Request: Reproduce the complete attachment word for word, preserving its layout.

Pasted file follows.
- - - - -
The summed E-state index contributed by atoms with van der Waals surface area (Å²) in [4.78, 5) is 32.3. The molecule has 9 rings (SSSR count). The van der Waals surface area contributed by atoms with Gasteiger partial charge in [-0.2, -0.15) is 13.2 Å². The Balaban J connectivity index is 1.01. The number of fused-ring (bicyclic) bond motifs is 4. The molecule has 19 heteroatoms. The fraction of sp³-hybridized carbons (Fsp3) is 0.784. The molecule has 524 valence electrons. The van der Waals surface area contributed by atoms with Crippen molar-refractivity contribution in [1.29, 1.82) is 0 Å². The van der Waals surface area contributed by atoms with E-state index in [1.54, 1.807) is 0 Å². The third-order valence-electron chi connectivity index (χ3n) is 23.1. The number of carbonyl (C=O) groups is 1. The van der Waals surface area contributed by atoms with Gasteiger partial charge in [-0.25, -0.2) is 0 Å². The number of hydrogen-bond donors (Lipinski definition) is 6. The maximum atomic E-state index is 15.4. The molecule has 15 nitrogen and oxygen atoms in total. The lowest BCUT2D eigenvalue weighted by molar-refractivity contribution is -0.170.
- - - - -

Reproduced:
The summed E-state index contributed by atoms with van der Waals surface area (Å²) in [4.78, 5) is 32.3. The molecule has 9 rings (SSSR count). The van der Waals surface area contributed by atoms with Gasteiger partial charge in [-0.2, -0.15) is 13.2 Å². The Balaban J connectivity index is 1.01. The number of fused-ring (bicyclic) bond motifs is 4. The molecule has 19 heteroatoms. The fraction of sp³-hybridized carbons (Fsp3) is 0.784. The molecule has 524 valence electrons. The van der Waals surface area contributed by atoms with Crippen molar-refractivity contribution in [1.29, 1.82) is 0 Å². The van der Waals surface area contributed by atoms with E-state index in [1.54, 1.807) is 0 Å². The third-order valence-electron chi connectivity index (χ3n) is 23.1. The number of carbonyl (C=O) groups is 1. The van der Waals surface area contributed by atoms with Gasteiger partial charge in [-0.25, -0.2) is 0 Å². The number of hydrogen-bond donors (Lipinski definition) is 6. The maximum atomic E-state index is 15.4. The molecule has 15 nitrogen and oxygen atoms in total. The lowest BCUT2D eigenvalue weighted by molar-refractivity contribution is -0.170.